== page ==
Scientists from Algeria wanted to know whether flaxseed could have a direct impact on hair growth. To find out, they gathered 16 rabbits which were split into two groups (59):
- Group A: The control group, which received regular rabbit feed
- Group B: The test group, which received rabbit feed infused with crushed flax
The study took place over three months, and to measure results, researchers would shave an area of each rabbit’s back and track growth. Hair length, width, and the mean weight of shaved hair were all taken into consideration.
In the end, the flaxseed supplement group experienced an improvement in hair length, width, and mean weight.
And while researchers were hesitant to discuss the mechanism behind flax’s hair-growth promoting abilities, it’s likely that the inhibition of 5AR as shown previously is one reason.
Limitations and Considerations
Lignans are the main components of flaxseeds believed to play a role in hair growth. But they actually may play a role in increased serum DHT.
In a 1997 study, lignans were shown to bind to sex hormone-binding globulin (SHBG) (60). SHBG usually binds to testosterone and DHT, which then prevents them from binding to androgen receptors. But with lignans taking the place of testosterone and DHT, this means that more of these sex hormones are available within the body.
It’s obvious that there is some conflicting beliefs on this, so further research would be helpful.
5. Sesame Seeds
The 5AR-inhibiting effects of flax cannot be mentioned without also discussing sesame seeds since both seeds were used in the same study that showed the positive effects of plant-based lignans on 5AR inhibition (57).
In this particular study which tested the effect of lignans on prostate weight in castrated male rats, sesame was shown to reduce prostate weight while also lowering testosterone levels.
And while there’s no definitive answer as to why sesame seeds are powerful inhibitors of 5AR, it may have to do with their nutritional composition, since they do contain polyphenols, sterols, and essential fatty acids similar to flax (27, 61, 62).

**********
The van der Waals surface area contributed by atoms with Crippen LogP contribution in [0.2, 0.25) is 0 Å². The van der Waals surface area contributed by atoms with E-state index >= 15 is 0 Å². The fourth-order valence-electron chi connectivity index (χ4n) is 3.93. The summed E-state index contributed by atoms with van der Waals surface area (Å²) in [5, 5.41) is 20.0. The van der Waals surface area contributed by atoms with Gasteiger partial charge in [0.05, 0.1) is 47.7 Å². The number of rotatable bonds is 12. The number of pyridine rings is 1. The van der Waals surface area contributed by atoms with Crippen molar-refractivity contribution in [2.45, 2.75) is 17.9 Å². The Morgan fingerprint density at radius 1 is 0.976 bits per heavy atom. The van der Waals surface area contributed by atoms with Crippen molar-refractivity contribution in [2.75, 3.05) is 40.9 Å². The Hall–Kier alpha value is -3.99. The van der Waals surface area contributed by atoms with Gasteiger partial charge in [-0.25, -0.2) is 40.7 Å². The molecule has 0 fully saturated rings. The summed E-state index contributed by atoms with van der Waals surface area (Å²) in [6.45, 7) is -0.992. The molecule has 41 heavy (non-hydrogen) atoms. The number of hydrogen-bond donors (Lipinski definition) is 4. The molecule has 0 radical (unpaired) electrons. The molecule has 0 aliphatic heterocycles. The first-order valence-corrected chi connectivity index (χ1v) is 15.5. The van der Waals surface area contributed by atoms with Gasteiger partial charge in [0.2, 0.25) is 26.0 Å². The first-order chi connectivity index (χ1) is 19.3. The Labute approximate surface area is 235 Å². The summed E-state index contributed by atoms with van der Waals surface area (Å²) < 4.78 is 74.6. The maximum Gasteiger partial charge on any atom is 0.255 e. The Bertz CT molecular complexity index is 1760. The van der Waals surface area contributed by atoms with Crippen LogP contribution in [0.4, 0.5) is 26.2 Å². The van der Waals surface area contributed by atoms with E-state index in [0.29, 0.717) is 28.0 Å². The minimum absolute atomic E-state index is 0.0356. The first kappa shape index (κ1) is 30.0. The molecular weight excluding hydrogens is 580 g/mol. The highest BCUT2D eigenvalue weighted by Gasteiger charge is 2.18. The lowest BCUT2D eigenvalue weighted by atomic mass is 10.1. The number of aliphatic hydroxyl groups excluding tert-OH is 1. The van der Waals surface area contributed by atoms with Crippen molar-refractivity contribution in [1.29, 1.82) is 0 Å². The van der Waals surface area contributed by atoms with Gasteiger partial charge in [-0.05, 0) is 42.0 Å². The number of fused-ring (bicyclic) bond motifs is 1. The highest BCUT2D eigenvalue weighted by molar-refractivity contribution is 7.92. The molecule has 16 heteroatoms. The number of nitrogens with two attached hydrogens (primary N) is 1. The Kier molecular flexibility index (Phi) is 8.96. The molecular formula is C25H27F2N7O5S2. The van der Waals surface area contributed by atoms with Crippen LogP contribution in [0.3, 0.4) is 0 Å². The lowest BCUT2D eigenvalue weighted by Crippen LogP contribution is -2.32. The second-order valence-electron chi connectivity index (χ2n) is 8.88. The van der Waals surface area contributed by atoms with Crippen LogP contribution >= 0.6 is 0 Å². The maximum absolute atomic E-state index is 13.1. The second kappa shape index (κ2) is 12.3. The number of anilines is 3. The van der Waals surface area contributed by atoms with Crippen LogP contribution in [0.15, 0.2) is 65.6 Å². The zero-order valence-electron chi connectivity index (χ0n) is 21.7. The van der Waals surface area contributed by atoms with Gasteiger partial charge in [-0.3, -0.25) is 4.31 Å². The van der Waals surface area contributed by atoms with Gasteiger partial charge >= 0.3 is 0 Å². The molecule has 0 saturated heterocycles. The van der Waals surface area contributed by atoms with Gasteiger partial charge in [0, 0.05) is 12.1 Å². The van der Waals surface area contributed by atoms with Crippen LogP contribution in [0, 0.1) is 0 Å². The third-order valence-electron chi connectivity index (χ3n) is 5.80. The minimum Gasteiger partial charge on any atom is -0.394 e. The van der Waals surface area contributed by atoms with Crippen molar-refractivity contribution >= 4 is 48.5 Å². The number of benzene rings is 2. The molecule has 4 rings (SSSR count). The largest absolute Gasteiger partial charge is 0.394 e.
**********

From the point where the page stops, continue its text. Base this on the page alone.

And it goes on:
BPH has come up a few times in this post, and for good reason. Similar to AGA, BPH is believed to be ‘triggered’ by a sustained increase in DHT levels. And just as some other DHT blockers have been proven helpful in treating BPH (and AGA, as a result), pygeum is the same.
Pygeum is a bark from the Pygeum africanum tree and studies have indicated it may be a useful treatment for BPH (63).
Study: Pygeum africanum for benign prostatic hyperplasia
One study even showed that supplementation with Pygeum reduced symptoms of the condition, and these patients were twice as likely to report improvement than the placebo-receiving group (63).
Exactly which symptoms were reduced?
Three in particular were studied. In pygeum-receiving patients nocturnal urination was reduced by 19 percent, residual urine volume was reduced by 24 percent, and peak urine flow was increased by 23 percent.
The Potential Dangers of Blocking DHT Internally
While the benefits of internal DHT blockers were discussed previously, there is one thing to keep in mind – blocking DHT entirely can have negative health benefits.